The Winning Circle: The Game

Written by , in category Engaging Workshops & Meetings

24 August 2016

Interesting Experiment

Lately I discovered an interesting experiment described in a book about transparency by Warren Bennis.  It was not that much in detail, but the references -as in all good reads- were well mentioned.
The experiment we’re talking about was done in 1962 at the Massachusetts Institute of Technology. 

So I tried to find out as much as I could about this experiment.  Because of its age, the original article from 1962 wasn’t available anymore at the HBR.
But guess what, after a long search, I was able to dig it up in the library of Ghent!

Why? What motivated me to do this? What kept me going?
If this experiment really provided insights through experience, than people could feel the difference in the way we communicate while solving problems.
This could serve as a strong eye opener that helps people see the need for changing their communication structures, and embrace the advantages of transparency as a policy.

The experiment shows that complex problem solving is best tackled in a collective manner, while for solving simple problems, a centralized way is a better fit.
However, very little problems are of the latter kind. Virtually all real problems are of a complex kind.

This has vast implications on the information available needed for solving, whether it is a simple or a complex problem.  
For individual decision making & problem solving all info needs to be available for that individual.  We call this communication structure centralized.
For collective decision making & problem solving, all info needs to be transparently available to all. We call this communication structure decentralized.

The setup

How to force this communication structure and information flow?  
By using written communication on small cards, and the constraint not to talk.
This forces information to flow according to the preset topology.  

Centralized vs decentralized

Communication that follows centralized topology has got the structure of a star.  
It is the basic topology of a hierarchy: Someone at the top (or in the middle of the star) makes the decisions. The people in the star tips report only to the centre, the place where the problems also are being solved.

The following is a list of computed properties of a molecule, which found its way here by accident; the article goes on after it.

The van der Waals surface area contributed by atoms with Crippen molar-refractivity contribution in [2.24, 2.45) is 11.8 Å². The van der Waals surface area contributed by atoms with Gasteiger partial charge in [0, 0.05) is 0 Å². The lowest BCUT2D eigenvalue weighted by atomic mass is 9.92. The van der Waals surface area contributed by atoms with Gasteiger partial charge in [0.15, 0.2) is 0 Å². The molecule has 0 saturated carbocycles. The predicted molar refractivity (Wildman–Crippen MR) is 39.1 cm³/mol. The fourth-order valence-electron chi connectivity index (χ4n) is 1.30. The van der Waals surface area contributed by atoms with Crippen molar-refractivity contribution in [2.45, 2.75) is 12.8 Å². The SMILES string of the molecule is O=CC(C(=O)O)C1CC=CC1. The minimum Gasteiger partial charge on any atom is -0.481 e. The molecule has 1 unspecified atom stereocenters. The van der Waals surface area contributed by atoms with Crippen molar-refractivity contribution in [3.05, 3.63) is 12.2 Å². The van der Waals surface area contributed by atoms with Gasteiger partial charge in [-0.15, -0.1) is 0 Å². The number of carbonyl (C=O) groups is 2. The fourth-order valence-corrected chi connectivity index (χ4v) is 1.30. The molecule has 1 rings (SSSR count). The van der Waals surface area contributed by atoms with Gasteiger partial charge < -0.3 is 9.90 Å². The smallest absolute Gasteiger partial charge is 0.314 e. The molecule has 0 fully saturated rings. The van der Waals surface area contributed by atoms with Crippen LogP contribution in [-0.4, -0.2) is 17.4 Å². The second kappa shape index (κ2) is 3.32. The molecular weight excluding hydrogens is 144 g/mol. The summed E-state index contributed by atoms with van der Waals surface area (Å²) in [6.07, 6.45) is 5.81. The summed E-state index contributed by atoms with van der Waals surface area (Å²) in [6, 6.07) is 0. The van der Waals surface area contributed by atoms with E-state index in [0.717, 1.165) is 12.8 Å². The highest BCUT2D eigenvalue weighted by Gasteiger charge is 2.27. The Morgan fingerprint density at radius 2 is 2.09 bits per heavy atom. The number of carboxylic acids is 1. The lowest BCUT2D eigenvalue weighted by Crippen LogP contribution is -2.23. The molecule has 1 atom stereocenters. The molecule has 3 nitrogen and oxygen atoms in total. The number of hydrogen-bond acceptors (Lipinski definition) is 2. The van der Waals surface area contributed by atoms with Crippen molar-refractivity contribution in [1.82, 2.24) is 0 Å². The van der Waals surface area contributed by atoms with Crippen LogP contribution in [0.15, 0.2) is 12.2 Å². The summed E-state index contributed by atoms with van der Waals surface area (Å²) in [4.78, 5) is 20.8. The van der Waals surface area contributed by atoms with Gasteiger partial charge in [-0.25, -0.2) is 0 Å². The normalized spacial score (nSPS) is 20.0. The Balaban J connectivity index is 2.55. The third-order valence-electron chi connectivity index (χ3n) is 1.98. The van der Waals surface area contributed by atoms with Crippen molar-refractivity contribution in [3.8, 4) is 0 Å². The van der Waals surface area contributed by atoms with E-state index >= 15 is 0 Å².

We call this setup “the Wheel” as the spokes of a wheel.

Communication that follows decentralized topology has got the structure of a bus.  
Everyone has access to all information that flows through the bus.
Info coming from your neighbour you can pass on to your other neighbour. Decisions are made collectively. All people are allowed to all info available, and also all people are involved in problem solving.
To facilitate this communication, we connect the 2 ends of the bus by creating a circle.
We call this setup “the Circle”.

The problem itself  

Everyone receives a pasta pot with 6 marbles.  
Only 1 marble is exactly the same in all pots.  Find out which one.   In a written way.

Simple problem:  Simple colored marbles.
Complex problem:  Complex colored marbles.  (Sample below)

In order to deliver proof we need to solve a complex problem in both topologies, and feel the difference ourselves.
Same applies for simple problems.
In other words, we have an experiment that consists out of 4 tests as in the image below. 

In reality

At the moment of writing this article, we’ve completed 2 dry runs:  One with a small group of students, and one bigger group of agile coaches, managers and scrum masters.
Their reflections showed the same findings as in 1962.  
And the participants felt it indeed.  
Clearly, problem solving in the Wheel, felt boring to the people at the star points. It also felt stressful for the one in the centre.
When their problem was solved only the person, in the centre, was cheering, as he solved it himself.
In the Circle however, the whole group cheered their victory.
But that wasn’t the most important message:  Collective problem solving was also the most efficient for complex problems! With this elegant experiment, people can feel and see the need for transparency in our present corporate landscape by experience.  
It advocates that our present collaborations need the ability to rally together around problems in order to solve them in the most efficient way. 


With this attempt to bring this experiment back to life, I hope more people start understanding the true need for transparency.

As a human species we came to the boundaries of our individual intelligence.  
Taking the next leap will need to be collective.  
Hence, transparency will be our gate to collective intelligence.

As a follow up article I’ll post about how we succeeded in reconstructing this game.

Transparency (How Leaders Create a Culture of Candor)
Collective Genius: The Art and Practice of Leading Innovation
HBR July-August 1962 – highlight: Unhuman Organisations 

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